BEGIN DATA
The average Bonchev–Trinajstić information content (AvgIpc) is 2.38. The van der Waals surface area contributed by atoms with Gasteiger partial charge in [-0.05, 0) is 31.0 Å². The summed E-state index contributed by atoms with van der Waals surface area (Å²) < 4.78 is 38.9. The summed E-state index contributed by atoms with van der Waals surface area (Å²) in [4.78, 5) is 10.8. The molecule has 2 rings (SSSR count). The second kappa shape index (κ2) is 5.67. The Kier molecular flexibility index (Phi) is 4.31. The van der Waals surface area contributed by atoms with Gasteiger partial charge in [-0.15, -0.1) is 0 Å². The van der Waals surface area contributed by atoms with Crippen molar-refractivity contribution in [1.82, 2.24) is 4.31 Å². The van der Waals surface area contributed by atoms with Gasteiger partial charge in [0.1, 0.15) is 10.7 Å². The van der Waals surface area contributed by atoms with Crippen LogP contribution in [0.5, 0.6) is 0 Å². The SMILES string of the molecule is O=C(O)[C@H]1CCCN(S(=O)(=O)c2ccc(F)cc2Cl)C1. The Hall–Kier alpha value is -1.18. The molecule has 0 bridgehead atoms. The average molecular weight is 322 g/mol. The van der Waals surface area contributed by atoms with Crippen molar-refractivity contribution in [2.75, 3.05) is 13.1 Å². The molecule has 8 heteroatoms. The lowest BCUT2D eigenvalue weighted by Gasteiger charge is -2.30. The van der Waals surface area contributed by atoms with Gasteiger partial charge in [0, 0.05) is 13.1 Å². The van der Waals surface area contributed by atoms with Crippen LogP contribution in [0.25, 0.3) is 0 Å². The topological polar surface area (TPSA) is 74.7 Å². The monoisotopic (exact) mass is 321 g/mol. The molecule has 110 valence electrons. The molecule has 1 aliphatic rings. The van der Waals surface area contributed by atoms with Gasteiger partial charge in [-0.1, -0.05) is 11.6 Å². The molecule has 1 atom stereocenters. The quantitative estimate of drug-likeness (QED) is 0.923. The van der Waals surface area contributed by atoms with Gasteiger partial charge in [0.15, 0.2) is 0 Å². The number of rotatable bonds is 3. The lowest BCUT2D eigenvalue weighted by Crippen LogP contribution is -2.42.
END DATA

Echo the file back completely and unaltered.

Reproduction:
The average Bonchev–Trinajstić information content (AvgIpc) is 2.38. The van der Waals surface area contributed by atoms with Gasteiger partial charge in [-0.05, 0) is 31.0 Å². The summed E-state index contributed by atoms with van der Waals surface area (Å²) < 4.78 is 38.9. The summed E-state index contributed by atoms with van der Waals surface area (Å²) in [4.78, 5) is 10.8. The molecule has 2 rings (SSSR count). The second kappa shape index (κ2) is 5.67. The Kier molecular flexibility index (Phi) is 4.31. The van der Waals surface area contributed by atoms with Gasteiger partial charge in [-0.15, -0.1) is 0 Å². The van der Waals surface area contributed by atoms with Crippen molar-refractivity contribution in [1.82, 2.24) is 4.31 Å². The van der Waals surface area contributed by atoms with Gasteiger partial charge in [0.1, 0.15) is 10.7 Å². The van der Waals surface area contributed by atoms with Crippen LogP contribution in [0.5, 0.6) is 0 Å². The SMILES string of the molecule is O=C(O)[C@H]1CCCN(S(=O)(=O)c2ccc(F)cc2Cl)C1. The Hall–Kier alpha value is -1.18. The molecule has 0 bridgehead atoms. The average molecular weight is 322 g/mol. The van der Waals surface area contributed by atoms with Crippen molar-refractivity contribution in [2.75, 3.05) is 13.1 Å². The molecule has 8 heteroatoms. The lowest BCUT2D eigenvalue weighted by Gasteiger charge is -2.30. The van der Waals surface area contributed by atoms with Gasteiger partial charge in [0, 0.05) is 13.1 Å². The van der Waals surface area contributed by atoms with Crippen LogP contribution in [0.25, 0.3) is 0 Å². The topological polar surface area (TPSA) is 74.7 Å². The monoisotopic (exact) mass is 321 g/mol. The molecule has 110 valence electrons. The molecule has 1 aliphatic rings. The van der Waals surface area contributed by atoms with Gasteiger partial charge in [-0.1, -0.05) is 11.6 Å². The molecule has 1 atom stereocenters. The quantitative estimate of drug-likeness (QED) is 0.923. The van der Waals surface area contributed by atoms with Gasteiger partial charge in [0.15, 0.2) is 0 Å². The number of rotatable bonds is 3. The lowest BCUT2D eigenvalue weighted by Crippen LogP contribution is -2.42.